August 27, 2004

Questioning the fiscal crisis

If the screaming headlines and hair-raising front-page stories don't get you, then maybe the stark figures will. No doubt about it: We are in the middle of a fiscal crisis of such magnitude that worst-case scenarios like Argentina's financial meltdown in 2002 are being cited and taken seriously.

No less than 11 faculty members of the University of the Philippines School of Economics tell us so, their dire warnings bolstered by tables, charts and mathematical formulas.

As if on cue, President Gloria made an uncharacteristically candid admission that, indeed, the "state of fiscal crisis" is upon us and calls on everyone to pull together to overcome this latest challenge to the survival of the nation.

In short, GMA says Congress must pass pronto all eight new tax measures she has certified as urgent and agree to slash the legislators' pork barrel, local government units must learn to render public service without spending because they won't get their expected slice of the national budget, and the people must tighten their belts further under an undeclared austerity program that will test their capacity to survive extreme conditions of poverty, want and a bankrupt, some say inutile, government.

The scuttlebutt is that our government has been spending much, much more than what it earns and to keep that up, has gone deeper and deeper in debt.

The cold facts are there, paraded now and not hidden by our economic managers, the better to shock and awe us into belief. The national budget deficit has been soaring in the past six years -- it was PhP199.9 billion, or 4.6% of GDP, in 2003. This was more than double the original 2003 target in President Arroyo's Medium-Term Development Program 2001-2004.

Moreover, the government is trillion pesos in debt! Total public sector debt, including those of the national government, government banks and corporations and central bank, totalled PhP5.4 trillion as of September 2003. PhP2.01 trillion of the PhP3.36 trillion in national government debt was incurred by the Estrada and Arroyo regimes from 1997 to 2003.

A full third of the 2005 budget will go to interest payments. More shocking, according to an administration congressman, Albay Rep. Joey Salceda, 94% of revenues the government would collect next year will be used to pay its debt, including the principal.

Accordingly, the budgets for social services and capital outlay have been cut to the bone. This is indeed alarming since real spending on education, health and housing has been falling since 1997, particularly when President Arroyo came to power.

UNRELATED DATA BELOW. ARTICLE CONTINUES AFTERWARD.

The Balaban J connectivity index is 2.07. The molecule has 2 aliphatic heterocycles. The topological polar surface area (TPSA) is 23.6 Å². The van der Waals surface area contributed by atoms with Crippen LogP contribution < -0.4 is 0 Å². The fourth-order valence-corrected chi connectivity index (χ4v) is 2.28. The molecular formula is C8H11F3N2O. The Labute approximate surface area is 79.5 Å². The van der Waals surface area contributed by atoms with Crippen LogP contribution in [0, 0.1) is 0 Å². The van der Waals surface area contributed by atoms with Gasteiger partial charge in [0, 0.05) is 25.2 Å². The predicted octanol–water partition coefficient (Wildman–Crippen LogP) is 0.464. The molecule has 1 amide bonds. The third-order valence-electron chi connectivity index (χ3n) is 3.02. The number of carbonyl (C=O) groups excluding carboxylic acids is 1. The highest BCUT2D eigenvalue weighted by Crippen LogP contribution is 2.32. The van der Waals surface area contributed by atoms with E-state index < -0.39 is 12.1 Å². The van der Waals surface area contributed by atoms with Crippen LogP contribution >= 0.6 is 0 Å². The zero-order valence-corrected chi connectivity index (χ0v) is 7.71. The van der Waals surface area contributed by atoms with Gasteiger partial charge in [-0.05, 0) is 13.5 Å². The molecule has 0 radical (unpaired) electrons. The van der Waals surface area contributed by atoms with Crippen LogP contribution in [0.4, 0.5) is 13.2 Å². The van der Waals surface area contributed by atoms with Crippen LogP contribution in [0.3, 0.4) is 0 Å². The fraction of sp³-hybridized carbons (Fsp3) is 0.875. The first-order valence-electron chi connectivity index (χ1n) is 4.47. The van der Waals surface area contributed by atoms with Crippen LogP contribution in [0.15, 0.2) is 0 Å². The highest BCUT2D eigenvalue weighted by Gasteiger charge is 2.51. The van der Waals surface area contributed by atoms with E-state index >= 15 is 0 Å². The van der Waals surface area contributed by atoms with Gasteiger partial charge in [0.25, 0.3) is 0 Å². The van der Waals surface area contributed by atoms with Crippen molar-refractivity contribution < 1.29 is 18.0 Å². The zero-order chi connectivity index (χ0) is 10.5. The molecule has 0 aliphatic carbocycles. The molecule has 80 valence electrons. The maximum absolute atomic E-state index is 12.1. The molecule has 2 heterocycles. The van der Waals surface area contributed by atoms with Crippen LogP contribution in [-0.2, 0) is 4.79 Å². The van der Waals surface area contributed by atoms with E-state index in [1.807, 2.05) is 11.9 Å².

The UP School of Economics paper draws an even direr, if more accurate, scenario than government has been compelled to admit. It draws attention to the economy's heightened vulnerability to "any large external shock" such as a sudden increase in global interest rates, a sustained increase in world oil prices, a sharp decline in overseas workers' remittances or anything that could cause the import bill to rise, including, ironically, attempts to revive an import-dependent, export-oriented economy.

These, by the way, are not far-off possibilities, but are already on the horizon, if not actually undermining the economy such as runaway prices of oil and the impact of the wars in Iraq, Afghanistan and Palestine on OFW remittances from the Middle East.

Any or all these conditions would predictably result in "huge difficulties in repayment, whether or not the government defaulted formally." In turn, there would be a huge and sharp cutback in foreign lending as foreign creditors and investors lose confidence that they will get their money back. This would then lead to a series of events including "a sharp peso depreciation, most likely aggravated by capital flight, severely contract(ed) trade as the price of imports rose, and correspondingly a deep recession and unemployment."

But more than what the lenders and investors will think or do, the UP professors point to the more pressing and mundane reasons why government must act to stem the worsening fiscal crisis. For how then will it turn the soaring promises at President Gloria's SONA into anything close to reality? Did she not mention food on every table, jobs, housing, education and lifesaving medicines?

The UP paper proceeds to show how government prescriptions won't necessarily work; in fact, that these could stir up more public protest and political instability because they will hit the poor more than the rich. Already, government pressure to introduce new taxes has been generally perceived as nothing but added burdens on a people already reeling from huge erosions in income due to job loss, frozen wages, inflation versus the unrelenting increases in the cost of basic needs such as food, water, electricity and transportation.

At this point, the urgency of dealing with the public deficit and debt is beyond doubt. However, if we were to meet this fiscal crisis clearheadedly and with the best interests of our people (not the government that has demonstrated an appalling capacity to mess things up), shouldn't we be asking how the crisis came about to begin with?

In medicine, the diagnosis is more than half the treatment: One can't rush off providing the cure without having a clue as to what's causing the patient's disease in the first place.

Giving the Arroyo administration another PhP80 billion of new tax revenue without making it accountable for all the trillions that are now nothing but piled up debts sounds too much like we're being taken for another ride.

Aug. 27-28, 2004


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